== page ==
A young Black man in the U.K. admits he was “annoyed” but not completely shocked after a facial detection system refused to accept his passport photo, mistaking his full lips for an open mouth.
Joshua Bada, 28, detailed the struggle of uploading the photo in which he posed with a neutral facial expression, as required by the government.
“When I saw it, I was a bit annoyed but it didn’t surprise me because it’s a problem that I’ve faced on Snapchat with the filters, where it hasn’t quite recognized my mouth, obviously because of my complexion and just the way my features are,” he said, according to The Telegraph.
Bada shared a screenshot of the error message he received from the gov.uk website, telling him his chosen picture didn’t satisfy the requirements. In a dialog box, he was forced to explain that he still wanted to submit the photo and noted that “my mouth is closed, I just have big lips.”
After sharing his experience online, Bada said he was flooded with messages from friends who got a laugh out of it but acknowledged it was a mistake like that “shouldn’t be happening.”
The Race Equality Foundation, a charity organization launched in 1995, blamed “digital racism” for the error, saying it believes the system wasn’t properly tested to see if could successfully identify Black folks and other people of color.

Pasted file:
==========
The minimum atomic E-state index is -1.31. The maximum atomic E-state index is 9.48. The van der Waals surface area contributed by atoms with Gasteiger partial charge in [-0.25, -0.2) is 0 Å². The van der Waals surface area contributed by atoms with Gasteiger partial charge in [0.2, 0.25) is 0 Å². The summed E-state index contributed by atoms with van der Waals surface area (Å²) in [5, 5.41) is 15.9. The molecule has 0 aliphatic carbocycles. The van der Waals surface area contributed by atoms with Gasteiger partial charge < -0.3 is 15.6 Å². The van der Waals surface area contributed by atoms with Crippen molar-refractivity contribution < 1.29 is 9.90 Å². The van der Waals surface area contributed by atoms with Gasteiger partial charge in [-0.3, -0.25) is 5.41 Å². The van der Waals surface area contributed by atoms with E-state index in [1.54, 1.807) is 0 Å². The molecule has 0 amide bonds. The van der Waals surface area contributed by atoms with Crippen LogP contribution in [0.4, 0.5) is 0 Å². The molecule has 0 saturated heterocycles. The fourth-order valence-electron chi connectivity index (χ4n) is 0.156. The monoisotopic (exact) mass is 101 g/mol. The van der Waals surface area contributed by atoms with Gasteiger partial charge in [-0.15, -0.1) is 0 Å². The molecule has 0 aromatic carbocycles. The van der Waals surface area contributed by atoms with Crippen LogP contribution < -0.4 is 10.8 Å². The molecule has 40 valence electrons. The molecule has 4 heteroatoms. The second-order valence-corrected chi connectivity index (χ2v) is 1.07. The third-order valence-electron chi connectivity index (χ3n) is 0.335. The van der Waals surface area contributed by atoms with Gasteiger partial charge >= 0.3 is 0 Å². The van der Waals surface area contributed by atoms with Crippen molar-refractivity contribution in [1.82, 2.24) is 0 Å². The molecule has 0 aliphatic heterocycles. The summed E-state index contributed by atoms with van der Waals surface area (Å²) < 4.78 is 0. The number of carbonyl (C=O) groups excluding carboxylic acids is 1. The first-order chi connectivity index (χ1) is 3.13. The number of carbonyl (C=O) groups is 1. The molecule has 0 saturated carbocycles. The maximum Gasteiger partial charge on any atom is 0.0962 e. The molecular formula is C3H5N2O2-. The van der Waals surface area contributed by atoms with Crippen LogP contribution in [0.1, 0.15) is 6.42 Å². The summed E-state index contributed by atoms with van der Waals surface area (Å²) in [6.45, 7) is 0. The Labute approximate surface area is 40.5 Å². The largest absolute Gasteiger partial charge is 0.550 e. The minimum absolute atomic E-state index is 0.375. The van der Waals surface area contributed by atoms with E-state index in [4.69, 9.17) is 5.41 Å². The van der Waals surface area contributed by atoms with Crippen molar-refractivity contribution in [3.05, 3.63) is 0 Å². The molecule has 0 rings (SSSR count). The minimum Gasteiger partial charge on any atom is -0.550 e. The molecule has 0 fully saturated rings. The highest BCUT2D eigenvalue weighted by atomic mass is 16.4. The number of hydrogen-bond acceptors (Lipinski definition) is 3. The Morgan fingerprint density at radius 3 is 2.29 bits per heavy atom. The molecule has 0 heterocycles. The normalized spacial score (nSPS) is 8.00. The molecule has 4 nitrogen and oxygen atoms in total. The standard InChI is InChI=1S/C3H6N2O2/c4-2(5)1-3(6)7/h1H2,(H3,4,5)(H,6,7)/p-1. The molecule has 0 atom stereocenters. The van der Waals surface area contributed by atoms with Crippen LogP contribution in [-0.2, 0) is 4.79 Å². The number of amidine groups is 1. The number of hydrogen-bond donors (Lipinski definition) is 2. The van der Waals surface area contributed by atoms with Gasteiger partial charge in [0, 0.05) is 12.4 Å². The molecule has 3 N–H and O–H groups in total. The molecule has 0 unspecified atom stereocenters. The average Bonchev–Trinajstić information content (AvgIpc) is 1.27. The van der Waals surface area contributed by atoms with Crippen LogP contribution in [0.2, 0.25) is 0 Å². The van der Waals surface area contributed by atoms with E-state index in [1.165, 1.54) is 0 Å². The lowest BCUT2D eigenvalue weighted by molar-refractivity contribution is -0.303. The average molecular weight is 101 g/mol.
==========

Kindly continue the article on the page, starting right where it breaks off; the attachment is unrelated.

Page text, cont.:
Samir Jeraj, a policy and practice officer for the charity, said: “Presumably, there was a there was a process behind developing this type of technology which did not address issues of race ethnicity. As a result, it disadvantages black and minority ethnic people.”
Flawed artificial intelligence systems like the one used by Bada have come under increased scrutiny for its tendency to target and/or misidentify non-white people. In August, the Detroit Police Department faced criticism over its quiet use of facial recognition cameras to make arrests, sparking privacy concerns among residents.
“This should be the last place police use the technology, because it can’t identify one black man or woman to another,” Detroit police commission member Willie Burton told The Guardian. “Every black man with a beard looks alike to it. Every black man with a hoodie looks alike. This is techno-racism.”
A recent report by Georgetown University estimated that nearly a fourth of America’s 18,000 police agencies now use the controversial software.